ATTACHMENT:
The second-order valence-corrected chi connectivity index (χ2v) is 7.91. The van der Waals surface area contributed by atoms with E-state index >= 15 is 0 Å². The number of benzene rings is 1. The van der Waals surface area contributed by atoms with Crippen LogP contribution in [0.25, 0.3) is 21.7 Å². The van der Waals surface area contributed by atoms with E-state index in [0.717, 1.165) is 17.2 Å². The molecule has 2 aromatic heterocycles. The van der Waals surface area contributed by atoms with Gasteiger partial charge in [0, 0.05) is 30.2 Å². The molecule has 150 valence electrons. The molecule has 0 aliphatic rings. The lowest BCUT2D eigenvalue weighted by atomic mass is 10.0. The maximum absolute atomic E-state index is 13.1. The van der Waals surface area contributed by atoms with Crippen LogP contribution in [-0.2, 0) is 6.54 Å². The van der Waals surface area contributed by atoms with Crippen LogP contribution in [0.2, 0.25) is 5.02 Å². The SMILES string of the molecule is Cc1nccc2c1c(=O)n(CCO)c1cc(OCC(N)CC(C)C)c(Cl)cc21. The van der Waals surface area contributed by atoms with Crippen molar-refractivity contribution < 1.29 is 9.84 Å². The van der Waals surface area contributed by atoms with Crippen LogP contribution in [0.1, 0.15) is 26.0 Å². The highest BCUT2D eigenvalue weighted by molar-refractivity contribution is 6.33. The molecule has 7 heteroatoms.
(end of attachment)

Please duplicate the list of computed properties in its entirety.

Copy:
The second-order valence-corrected chi connectivity index (χ2v) is 7.91. The van der Waals surface area contributed by atoms with E-state index >= 15 is 0 Å². The number of benzene rings is 1. The van der Waals surface area contributed by atoms with Crippen LogP contribution in [0.25, 0.3) is 21.7 Å². The van der Waals surface area contributed by atoms with E-state index in [0.717, 1.165) is 17.2 Å². The molecule has 2 aromatic heterocycles. The van der Waals surface area contributed by atoms with Gasteiger partial charge in [0, 0.05) is 30.2 Å². The molecule has 150 valence electrons. The molecule has 0 aliphatic rings. The lowest BCUT2D eigenvalue weighted by atomic mass is 10.0. The maximum absolute atomic E-state index is 13.1. The van der Waals surface area contributed by atoms with Crippen LogP contribution in [-0.2, 0) is 6.54 Å². The van der Waals surface area contributed by atoms with Crippen LogP contribution in [0.2, 0.25) is 5.02 Å². The SMILES string of the molecule is Cc1nccc2c1c(=O)n(CCO)c1cc(OCC(N)CC(C)C)c(Cl)cc21. The van der Waals surface area contributed by atoms with Crippen molar-refractivity contribution < 1.29 is 9.84 Å². The van der Waals surface area contributed by atoms with Crippen LogP contribution in [0.1, 0.15) is 26.0 Å². The highest BCUT2D eigenvalue weighted by molar-refractivity contribution is 6.33. The molecule has 7 heteroatoms.